FWC Approves New Shore-Based Shark Fishing Regulations

The Florida Fish and Wildlife Conservation Commission is going to implement a statewide ban on chumming in July of 2019 to address shore-based shark fishing concerns.

Chumming refers to a widely-used fishing process that involves dumping chopped up fish parts, bones, and blood into the water to attract marine life. The final decision by the FTC to approve this new shore-based shark fishing regulation was made on February 20, 2019.

In addition to prohibiting chumming, the ban also requires a permit for shark fishing and calls for the immediate release of prohibited shark species such as the Great Hammerhead, Lemon Shark, Longfin Mako, and Tiger Shark.

Such regulations aren’t only intended to protect the safety of swimmers, but also to increase survival rates of released sharks by requiring the use of non-offset, non-stainless-steel circle hooks when shore-based fishing.

Following the approval of these changes, many anglers expressed concern that the new restrictions could eliminate shark fishing, according to the Sun Sentinel.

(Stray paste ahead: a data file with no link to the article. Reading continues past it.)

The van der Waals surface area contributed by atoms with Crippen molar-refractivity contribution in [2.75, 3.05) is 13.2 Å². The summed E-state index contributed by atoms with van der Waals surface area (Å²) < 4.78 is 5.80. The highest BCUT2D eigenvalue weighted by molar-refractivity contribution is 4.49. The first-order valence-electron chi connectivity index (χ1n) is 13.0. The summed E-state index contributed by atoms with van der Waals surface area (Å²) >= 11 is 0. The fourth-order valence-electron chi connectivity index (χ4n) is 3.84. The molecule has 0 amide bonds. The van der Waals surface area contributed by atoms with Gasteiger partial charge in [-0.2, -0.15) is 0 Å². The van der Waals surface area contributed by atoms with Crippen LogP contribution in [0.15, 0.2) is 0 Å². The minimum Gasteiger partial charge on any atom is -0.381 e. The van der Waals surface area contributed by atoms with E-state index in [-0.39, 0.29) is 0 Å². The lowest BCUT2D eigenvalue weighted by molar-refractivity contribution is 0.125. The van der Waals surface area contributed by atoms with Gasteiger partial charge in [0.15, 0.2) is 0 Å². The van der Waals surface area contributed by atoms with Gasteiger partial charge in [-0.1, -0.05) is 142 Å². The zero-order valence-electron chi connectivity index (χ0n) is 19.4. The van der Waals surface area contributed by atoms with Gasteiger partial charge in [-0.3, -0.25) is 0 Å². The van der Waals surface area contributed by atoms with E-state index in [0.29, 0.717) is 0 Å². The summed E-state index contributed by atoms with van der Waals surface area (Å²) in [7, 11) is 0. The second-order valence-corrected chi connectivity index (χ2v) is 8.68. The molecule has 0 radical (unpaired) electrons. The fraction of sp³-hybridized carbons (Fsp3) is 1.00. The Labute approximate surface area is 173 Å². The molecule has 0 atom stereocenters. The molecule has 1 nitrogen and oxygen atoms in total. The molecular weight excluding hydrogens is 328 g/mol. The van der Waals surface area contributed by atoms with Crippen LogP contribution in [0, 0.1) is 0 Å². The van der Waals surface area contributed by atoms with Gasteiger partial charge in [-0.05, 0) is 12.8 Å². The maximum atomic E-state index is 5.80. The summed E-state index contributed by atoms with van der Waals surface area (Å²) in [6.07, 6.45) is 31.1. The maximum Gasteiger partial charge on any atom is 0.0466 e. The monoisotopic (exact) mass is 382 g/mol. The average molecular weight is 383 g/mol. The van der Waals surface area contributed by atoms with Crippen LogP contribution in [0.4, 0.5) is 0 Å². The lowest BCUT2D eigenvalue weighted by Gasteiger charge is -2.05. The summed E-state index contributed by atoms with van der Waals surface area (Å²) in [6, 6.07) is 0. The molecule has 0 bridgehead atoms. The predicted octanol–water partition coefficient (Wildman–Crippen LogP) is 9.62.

However, the regulations allow fishermen to continue their angling activities as long as they obtain an annual shore-based shark fishing permit. All shore-based anglers over the age of 16 need to obtain the required free permit.

Currently, in the state of Florida, fishermen can harvest a few breeds of sharks, including the Atlantic Sharpnose, Blacknose, Blacktip, Bonnethead, and Finetooth.

According to the FWC, shark fishing has not negatively impacted shark populations. However, the controversial fishing practice had started to raise concerns for the safety of swimmers.

The need for updated restrictions on shark fishing arose in April of 2018 when people start notifying the Florida Fish and Wildlife Conservation Commission that shore-based shark fishing was increasing in popular swimming areas.

To address these concerns, the FWC-approved new shore-based shark fishing regulations will become active on July 1, 2019. However, methods for enforcing this ban along Florida’s 663 miles of shoreline are still being determined.

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